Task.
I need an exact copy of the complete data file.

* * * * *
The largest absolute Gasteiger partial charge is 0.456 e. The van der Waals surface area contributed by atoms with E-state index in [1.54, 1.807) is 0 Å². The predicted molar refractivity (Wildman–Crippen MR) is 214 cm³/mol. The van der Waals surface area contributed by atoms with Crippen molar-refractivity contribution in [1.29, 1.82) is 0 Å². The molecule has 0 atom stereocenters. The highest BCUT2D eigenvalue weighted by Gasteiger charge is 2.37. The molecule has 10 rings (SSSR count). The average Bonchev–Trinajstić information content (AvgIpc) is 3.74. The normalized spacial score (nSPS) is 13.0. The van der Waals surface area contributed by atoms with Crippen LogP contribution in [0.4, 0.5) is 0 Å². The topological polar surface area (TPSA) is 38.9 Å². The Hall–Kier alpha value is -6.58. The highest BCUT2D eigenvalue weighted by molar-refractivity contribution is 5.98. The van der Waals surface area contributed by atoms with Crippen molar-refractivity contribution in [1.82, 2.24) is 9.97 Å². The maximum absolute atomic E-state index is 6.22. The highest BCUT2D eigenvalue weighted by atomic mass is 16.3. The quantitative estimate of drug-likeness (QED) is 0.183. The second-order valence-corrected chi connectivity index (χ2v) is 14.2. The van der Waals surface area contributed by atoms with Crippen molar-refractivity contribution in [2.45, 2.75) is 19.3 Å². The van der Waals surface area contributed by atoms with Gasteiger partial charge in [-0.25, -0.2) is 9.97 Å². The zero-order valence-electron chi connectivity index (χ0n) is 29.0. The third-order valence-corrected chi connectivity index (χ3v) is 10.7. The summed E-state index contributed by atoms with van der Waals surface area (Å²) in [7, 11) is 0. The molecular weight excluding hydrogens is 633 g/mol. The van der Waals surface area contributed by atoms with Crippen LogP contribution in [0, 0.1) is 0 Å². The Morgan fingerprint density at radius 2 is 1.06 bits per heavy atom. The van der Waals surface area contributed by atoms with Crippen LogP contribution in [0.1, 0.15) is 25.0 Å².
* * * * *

The largest absolute Gasteiger partial charge is 0.456 e. The van der Waals surface area contributed by atoms with E-state index in [1.54, 1.807) is 0 Å². The predicted molar refractivity (Wildman–Crippen MR) is 214 cm³/mol. The van der Waals surface area contributed by atoms with Crippen molar-refractivity contribution in [1.29, 1.82) is 0 Å². The molecule has 0 atom stereocenters. The highest BCUT2D eigenvalue weighted by Gasteiger charge is 2.37. The molecule has 10 rings (SSSR count). The average Bonchev–Trinajstić information content (AvgIpc) is 3.74. The normalized spacial score (nSPS) is 13.0. The van der Waals surface area contributed by atoms with Crippen LogP contribution in [0.4, 0.5) is 0 Å². The topological polar surface area (TPSA) is 38.9 Å². The Hall–Kier alpha value is -6.58. The highest BCUT2D eigenvalue weighted by molar-refractivity contribution is 5.98. The van der Waals surface area contributed by atoms with Crippen molar-refractivity contribution in [1.82, 2.24) is 9.97 Å². The maximum absolute atomic E-state index is 6.22. The highest BCUT2D eigenvalue weighted by atomic mass is 16.3. The quantitative estimate of drug-likeness (QED) is 0.183. The second-order valence-corrected chi connectivity index (χ2v) is 14.2. The van der Waals surface area contributed by atoms with Crippen molar-refractivity contribution in [2.45, 2.75) is 19.3 Å². The van der Waals surface area contributed by atoms with Gasteiger partial charge in [-0.25, -0.2) is 9.97 Å². The zero-order valence-electron chi connectivity index (χ0n) is 29.0. The third-order valence-corrected chi connectivity index (χ3v) is 10.7. The summed E-state index contributed by atoms with van der Waals surface area (Å²) in [7, 11) is 0. The molecular weight excluding hydrogens is 633 g/mol. The van der Waals surface area contributed by atoms with Crippen LogP contribution in [0, 0.1) is 0 Å². The Morgan fingerprint density at radius 2 is 1.06 bits per heavy atom. The van der Waals surface area contributed by atoms with Crippen LogP contribution in [0.1, 0.15) is 25.0 Å².